The Sleepy Hollow Family Almanacby Kris D'Agostino
In the spirit of novels by Nick Hornby and Tom Perrotta, a smart, funny debut about a disillusioned young man whose fledgling leap from postadolescence to adulthood lands him back in an already overburdened family nest.Calvin Moretti can’t believe how much his life sucks. He’s a twenty-four-year-old film school dropout living at home again and… See more details below
In the spirit of novels by Nick Hornby and Tom Perrotta, a smart, funny debut about a disillusioned young man whose fledgling leap from postadolescence to adulthood lands him back in an already overburdened family nest.Calvin Moretti can’t believe how much his life sucks. He’s a twenty-four-year-old film school dropout living at home again and working as an assistant teacher at a preschool for autistic kids. His insufferable go-getter older brother is also living at home, as is his kid sister, who’s still in high school and has just confided to Cal that she’s pregnant. What’s more, Calvin’s father, a career pilot, is temporarily grounded and obsessed with his own mortality. and his ever-stalwart mother is now crumbling under the pressure of mounting bills and the imminent loss of their Sleepy Hollow, New York, home: the only thing keeping the Morettis moored. Can things get worse? Oh, yes, they can.Which makes it all the more amazing that The Sleepy Hollow Family Almanac is not only buoyantly fun but often very, very funny. In this debut novel, Kris D’Agostino has crafted an engrossing contemporary tale of a loopy but loving family, and in Calvin Moretti, he’s created an oddball antihero who really wants to do the right thing—if he can just figure out what it is.
“A singularly funny, bitter, bold book about what it’s like to resemble people you want badly to be better than. This is a remarkable book about a remarkable family with disturbingly familiar problems.”
—Brock Clarke, author of Exley and An Arsonist’s Guide to Writers’ Homes in New England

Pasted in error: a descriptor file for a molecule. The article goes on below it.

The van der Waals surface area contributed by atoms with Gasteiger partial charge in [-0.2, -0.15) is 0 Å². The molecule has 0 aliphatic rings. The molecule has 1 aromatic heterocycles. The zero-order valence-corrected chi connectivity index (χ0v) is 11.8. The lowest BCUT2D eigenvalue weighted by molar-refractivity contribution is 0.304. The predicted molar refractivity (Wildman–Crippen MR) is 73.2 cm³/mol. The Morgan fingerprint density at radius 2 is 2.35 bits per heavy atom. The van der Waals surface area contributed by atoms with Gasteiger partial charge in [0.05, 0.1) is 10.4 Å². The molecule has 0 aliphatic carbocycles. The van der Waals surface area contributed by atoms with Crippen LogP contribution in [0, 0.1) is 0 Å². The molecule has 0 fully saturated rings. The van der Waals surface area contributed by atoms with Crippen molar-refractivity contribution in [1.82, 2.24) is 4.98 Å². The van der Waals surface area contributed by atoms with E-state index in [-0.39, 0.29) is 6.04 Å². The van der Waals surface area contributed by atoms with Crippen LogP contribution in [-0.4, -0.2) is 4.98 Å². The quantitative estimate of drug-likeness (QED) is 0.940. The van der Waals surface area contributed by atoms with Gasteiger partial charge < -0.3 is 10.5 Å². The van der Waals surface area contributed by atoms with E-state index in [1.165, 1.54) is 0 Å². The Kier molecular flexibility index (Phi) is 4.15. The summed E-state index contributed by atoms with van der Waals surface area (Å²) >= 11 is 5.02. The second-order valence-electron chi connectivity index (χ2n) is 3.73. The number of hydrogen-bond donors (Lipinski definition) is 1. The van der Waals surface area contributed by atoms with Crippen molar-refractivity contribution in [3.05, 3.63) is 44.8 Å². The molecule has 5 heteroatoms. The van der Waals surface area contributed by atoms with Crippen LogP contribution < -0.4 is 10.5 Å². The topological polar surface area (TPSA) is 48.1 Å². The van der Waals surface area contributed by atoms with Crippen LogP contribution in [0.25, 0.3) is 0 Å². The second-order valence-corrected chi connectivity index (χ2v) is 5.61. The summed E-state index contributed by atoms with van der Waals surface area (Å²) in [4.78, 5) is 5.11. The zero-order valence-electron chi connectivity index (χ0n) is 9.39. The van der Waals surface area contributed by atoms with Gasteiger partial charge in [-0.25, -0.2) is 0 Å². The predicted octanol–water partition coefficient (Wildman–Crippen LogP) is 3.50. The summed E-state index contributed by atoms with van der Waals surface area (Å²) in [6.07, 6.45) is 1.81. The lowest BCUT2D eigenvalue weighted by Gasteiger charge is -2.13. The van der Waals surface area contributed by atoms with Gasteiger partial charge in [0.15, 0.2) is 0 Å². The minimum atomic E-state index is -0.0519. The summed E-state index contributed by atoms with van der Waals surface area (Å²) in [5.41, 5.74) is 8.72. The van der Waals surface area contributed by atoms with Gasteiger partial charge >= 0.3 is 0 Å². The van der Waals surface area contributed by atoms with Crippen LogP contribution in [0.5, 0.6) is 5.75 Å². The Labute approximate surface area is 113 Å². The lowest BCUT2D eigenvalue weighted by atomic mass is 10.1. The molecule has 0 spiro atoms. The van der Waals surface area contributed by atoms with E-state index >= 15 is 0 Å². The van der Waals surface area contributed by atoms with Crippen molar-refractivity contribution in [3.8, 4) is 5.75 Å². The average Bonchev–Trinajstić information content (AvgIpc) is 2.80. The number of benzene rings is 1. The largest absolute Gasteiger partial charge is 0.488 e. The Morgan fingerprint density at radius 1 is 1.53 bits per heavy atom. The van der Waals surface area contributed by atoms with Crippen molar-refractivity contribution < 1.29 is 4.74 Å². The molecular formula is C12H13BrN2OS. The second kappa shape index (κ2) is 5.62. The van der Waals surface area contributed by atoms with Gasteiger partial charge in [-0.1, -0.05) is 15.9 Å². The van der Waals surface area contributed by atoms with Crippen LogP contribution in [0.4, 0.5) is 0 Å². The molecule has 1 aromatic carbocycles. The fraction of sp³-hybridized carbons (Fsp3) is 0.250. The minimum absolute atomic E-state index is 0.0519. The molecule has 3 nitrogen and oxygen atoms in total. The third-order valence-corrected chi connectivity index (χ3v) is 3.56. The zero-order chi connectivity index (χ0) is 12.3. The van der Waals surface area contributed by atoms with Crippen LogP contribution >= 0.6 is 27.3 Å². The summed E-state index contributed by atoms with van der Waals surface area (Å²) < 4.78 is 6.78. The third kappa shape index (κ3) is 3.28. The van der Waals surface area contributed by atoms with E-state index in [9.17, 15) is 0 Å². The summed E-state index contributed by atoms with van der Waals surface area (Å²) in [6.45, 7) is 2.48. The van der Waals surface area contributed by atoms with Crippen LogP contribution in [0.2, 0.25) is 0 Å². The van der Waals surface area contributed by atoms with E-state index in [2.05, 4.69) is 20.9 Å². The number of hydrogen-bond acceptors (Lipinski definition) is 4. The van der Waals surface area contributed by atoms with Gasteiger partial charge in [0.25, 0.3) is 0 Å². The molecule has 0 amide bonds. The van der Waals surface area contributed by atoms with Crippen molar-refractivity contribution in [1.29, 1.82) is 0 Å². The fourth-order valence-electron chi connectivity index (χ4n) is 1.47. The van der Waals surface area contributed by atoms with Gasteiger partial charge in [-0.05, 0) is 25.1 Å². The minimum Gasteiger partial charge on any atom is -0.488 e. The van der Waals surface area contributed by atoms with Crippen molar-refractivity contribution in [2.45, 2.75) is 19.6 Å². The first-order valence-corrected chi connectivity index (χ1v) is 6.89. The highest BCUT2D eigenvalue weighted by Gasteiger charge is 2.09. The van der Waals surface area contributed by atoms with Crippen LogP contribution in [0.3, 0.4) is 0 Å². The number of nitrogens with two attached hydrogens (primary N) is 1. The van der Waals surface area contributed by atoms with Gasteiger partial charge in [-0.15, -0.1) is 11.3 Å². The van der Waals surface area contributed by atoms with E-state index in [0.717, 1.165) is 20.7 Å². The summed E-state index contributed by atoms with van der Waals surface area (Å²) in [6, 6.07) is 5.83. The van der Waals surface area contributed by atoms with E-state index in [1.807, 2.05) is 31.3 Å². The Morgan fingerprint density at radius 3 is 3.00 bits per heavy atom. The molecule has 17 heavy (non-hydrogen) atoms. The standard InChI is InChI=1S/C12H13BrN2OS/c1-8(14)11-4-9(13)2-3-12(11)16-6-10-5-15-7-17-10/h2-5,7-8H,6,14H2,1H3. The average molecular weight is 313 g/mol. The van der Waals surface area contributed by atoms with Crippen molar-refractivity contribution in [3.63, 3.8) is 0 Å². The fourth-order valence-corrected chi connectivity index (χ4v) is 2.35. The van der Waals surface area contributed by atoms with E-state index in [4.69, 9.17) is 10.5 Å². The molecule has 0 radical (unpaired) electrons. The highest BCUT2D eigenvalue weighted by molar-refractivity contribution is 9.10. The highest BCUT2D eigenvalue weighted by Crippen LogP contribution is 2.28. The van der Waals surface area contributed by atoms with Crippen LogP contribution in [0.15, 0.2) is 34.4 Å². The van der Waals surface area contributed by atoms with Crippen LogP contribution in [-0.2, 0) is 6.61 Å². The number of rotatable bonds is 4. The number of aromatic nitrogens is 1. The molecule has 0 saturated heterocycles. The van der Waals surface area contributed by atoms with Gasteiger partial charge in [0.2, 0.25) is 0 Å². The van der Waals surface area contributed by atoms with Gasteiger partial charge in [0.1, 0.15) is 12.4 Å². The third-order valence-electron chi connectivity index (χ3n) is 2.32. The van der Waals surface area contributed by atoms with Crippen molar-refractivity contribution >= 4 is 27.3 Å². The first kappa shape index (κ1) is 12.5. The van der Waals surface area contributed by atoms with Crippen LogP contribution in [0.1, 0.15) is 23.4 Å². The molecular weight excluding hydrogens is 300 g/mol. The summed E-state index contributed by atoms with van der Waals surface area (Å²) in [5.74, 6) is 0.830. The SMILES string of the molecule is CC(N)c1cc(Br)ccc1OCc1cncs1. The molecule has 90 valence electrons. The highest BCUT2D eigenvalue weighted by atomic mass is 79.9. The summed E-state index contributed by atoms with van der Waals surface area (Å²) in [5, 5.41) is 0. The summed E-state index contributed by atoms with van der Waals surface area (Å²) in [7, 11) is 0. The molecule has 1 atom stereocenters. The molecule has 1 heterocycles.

- Algonquin Books of Chapel Hill
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- 5.50(w) x 8.10(h) x 1.10(d)
Read an Excerpt
The Sleepy Hollow Family Almanaca novel
By Kris D'Agostino
ALGONQUIN BOOKS OF CHAPEL HILLCopyright © 2012 Kris D'Agostino
All right reserved.
Chapter OneI work with retards.
This is fact in more ways than one. It is fact because I am a teaching assistant at a preschool for autistic kids. It is fact because family, friends, and most of the people who populate my life are idiots.
"Peepee," Arham says. He is smiling in a very unnatural way.
"No peepee," I tell him. I grab the small chair on which he sits and pull it closer to me. "You just went," I add under my breath. Arham continues to smile. He's a cute kid, Middle Eastern, Pakistani, or something. His hair smells like peanuts, cumin.
I'm not a preschool teacher. The road that led me here was long and circuitous, fraught with disappointment and regret. My job title is, as stated on my paychecks, "Teaching Assistant." My mother basically thrust the whole thing upon me—under threat of losing the free bed and board I have been exploiting since moving back to my parents' house last year. Although I'm not particularly happy with this job, I haven't been able to summon the proper motivation to do anything about it. I have no idea what I'm supposed to be doing with myself. I have no money. I spend what little I make on weed, student loans, LPs, and the laundry list of bills I've racked up. Life is basically standing still. Stalled out. Or something along those lines. It has made me angry. I am angry all the time. And the fact that I can't focus that anger on any one thing, any one person, other than myself, makes me that much more dispirited.